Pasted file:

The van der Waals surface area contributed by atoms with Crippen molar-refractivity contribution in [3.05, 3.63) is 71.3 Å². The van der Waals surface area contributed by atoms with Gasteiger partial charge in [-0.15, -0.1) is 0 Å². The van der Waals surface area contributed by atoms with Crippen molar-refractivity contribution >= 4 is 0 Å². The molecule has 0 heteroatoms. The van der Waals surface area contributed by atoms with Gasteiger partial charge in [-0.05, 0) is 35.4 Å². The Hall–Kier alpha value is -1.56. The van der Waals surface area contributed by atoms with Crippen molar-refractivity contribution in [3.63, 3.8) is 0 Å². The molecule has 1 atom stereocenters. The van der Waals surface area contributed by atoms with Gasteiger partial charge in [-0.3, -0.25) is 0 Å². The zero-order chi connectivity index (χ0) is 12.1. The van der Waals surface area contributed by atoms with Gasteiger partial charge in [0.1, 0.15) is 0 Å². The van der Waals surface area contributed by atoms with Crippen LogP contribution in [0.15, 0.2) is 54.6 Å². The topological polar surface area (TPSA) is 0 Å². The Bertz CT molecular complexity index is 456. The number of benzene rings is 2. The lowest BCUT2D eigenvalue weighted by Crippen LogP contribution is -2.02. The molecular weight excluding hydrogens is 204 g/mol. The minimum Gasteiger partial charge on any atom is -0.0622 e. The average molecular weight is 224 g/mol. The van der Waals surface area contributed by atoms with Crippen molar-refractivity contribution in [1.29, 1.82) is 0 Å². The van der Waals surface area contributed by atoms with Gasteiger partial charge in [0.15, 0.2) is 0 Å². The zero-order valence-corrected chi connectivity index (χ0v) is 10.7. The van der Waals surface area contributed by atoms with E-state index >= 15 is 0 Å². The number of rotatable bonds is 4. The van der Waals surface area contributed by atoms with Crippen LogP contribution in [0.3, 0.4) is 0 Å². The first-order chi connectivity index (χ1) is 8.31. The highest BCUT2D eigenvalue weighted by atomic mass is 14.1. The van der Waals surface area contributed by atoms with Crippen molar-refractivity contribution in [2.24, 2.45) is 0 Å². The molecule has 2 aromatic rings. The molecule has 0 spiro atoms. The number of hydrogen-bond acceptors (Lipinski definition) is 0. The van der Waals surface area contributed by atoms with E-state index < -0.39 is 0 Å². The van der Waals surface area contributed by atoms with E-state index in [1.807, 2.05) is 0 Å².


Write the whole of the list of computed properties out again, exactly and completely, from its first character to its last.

The van der Waals surface area contributed by atoms with Crippen molar-refractivity contribution in [3.05, 3.63) is 71.3 Å². The van der Waals surface area contributed by atoms with Gasteiger partial charge in [-0.15, -0.1) is 0 Å². The van der Waals surface area contributed by atoms with Crippen molar-refractivity contribution >= 4 is 0 Å². The molecule has 0 heteroatoms. The van der Waals surface area contributed by atoms with Gasteiger partial charge in [-0.05, 0) is 35.4 Å². The Hall–Kier alpha value is -1.56. The van der Waals surface area contributed by atoms with Crippen molar-refractivity contribution in [3.63, 3.8) is 0 Å². The molecule has 1 atom stereocenters. The van der Waals surface area contributed by atoms with Gasteiger partial charge in [-0.3, -0.25) is 0 Å². The zero-order chi connectivity index (χ0) is 12.1. The van der Waals surface area contributed by atoms with Gasteiger partial charge in [0.1, 0.15) is 0 Å². The van der Waals surface area contributed by atoms with Crippen LogP contribution in [0.15, 0.2) is 54.6 Å². The topological polar surface area (TPSA) is 0 Å². The Bertz CT molecular complexity index is 456. The number of benzene rings is 2. The lowest BCUT2D eigenvalue weighted by Crippen LogP contribution is -2.02. The molecular weight excluding hydrogens is 204 g/mol. The minimum Gasteiger partial charge on any atom is -0.0622 e. The average molecular weight is 224 g/mol. The van der Waals surface area contributed by atoms with Crippen molar-refractivity contribution in [1.29, 1.82) is 0 Å². The van der Waals surface area contributed by atoms with Gasteiger partial charge in [0.15, 0.2) is 0 Å². The zero-order valence-corrected chi connectivity index (χ0v) is 10.7. The van der Waals surface area contributed by atoms with E-state index >= 15 is 0 Å². The number of rotatable bonds is 4. The van der Waals surface area contributed by atoms with Crippen LogP contribution in [0.3, 0.4) is 0 Å². The first-order chi connectivity index (χ1) is 8.31. The highest BCUT2D eigenvalue weighted by atomic mass is 14.1. The van der Waals surface area contributed by atoms with Crippen molar-refractivity contribution in [2.24, 2.45) is 0 Å². The molecule has 2 aromatic rings. The molecule has 0 spiro atoms. The number of hydrogen-bond acceptors (Lipinski definition) is 0. The van der Waals surface area contributed by atoms with E-state index < -0.39 is 0 Å². The van der Waals surface area contributed by atoms with E-state index in [1.807, 2.05) is 0 Å².